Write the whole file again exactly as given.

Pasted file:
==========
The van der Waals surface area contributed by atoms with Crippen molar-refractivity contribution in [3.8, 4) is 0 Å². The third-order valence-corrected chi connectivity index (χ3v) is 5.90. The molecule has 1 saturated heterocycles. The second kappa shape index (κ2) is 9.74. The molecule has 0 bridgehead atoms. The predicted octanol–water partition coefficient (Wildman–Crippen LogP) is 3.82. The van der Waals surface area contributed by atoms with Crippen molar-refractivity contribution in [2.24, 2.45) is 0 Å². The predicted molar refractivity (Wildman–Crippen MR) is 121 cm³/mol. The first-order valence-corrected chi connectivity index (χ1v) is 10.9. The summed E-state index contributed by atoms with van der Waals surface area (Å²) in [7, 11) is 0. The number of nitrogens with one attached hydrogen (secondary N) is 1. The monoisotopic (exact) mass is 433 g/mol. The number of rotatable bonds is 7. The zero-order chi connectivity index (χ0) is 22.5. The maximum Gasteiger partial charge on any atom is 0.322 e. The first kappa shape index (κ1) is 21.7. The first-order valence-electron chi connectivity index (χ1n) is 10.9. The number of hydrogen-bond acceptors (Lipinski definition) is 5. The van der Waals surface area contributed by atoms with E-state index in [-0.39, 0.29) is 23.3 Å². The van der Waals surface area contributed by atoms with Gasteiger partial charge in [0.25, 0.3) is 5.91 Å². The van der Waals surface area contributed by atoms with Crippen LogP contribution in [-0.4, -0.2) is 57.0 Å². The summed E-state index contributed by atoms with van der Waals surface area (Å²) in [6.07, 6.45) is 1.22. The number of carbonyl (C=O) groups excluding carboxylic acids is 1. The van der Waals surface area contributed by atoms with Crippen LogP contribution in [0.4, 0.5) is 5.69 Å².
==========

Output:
The van der Waals surface area contributed by atoms with Crippen molar-refractivity contribution in [3.8, 4) is 0 Å². The third-order valence-corrected chi connectivity index (χ3v) is 5.90. The molecule has 1 saturated heterocycles. The second kappa shape index (κ2) is 9.74. The molecule has 0 bridgehead atoms. The predicted octanol–water partition coefficient (Wildman–Crippen LogP) is 3.82. The van der Waals surface area contributed by atoms with Crippen molar-refractivity contribution in [2.24, 2.45) is 0 Å². The predicted molar refractivity (Wildman–Crippen MR) is 121 cm³/mol. The first-order valence-corrected chi connectivity index (χ1v) is 10.9. The summed E-state index contributed by atoms with van der Waals surface area (Å²) in [7, 11) is 0. The number of nitrogens with one attached hydrogen (secondary N) is 1. The monoisotopic (exact) mass is 433 g/mol. The number of rotatable bonds is 7. The zero-order chi connectivity index (χ0) is 22.5. The maximum Gasteiger partial charge on any atom is 0.322 e. The first kappa shape index (κ1) is 21.7. The first-order valence-electron chi connectivity index (χ1n) is 10.9. The number of hydrogen-bond acceptors (Lipinski definition) is 5. The van der Waals surface area contributed by atoms with E-state index in [-0.39, 0.29) is 23.3 Å². The van der Waals surface area contributed by atoms with Gasteiger partial charge in [0.25, 0.3) is 5.91 Å². The van der Waals surface area contributed by atoms with Crippen LogP contribution in [-0.4, -0.2) is 57.0 Å². The summed E-state index contributed by atoms with van der Waals surface area (Å²) in [6.07, 6.45) is 1.22. The number of carbonyl (C=O) groups excluding carboxylic acids is 1. The van der Waals surface area contributed by atoms with Crippen LogP contribution in [0.4, 0.5) is 5.69 Å².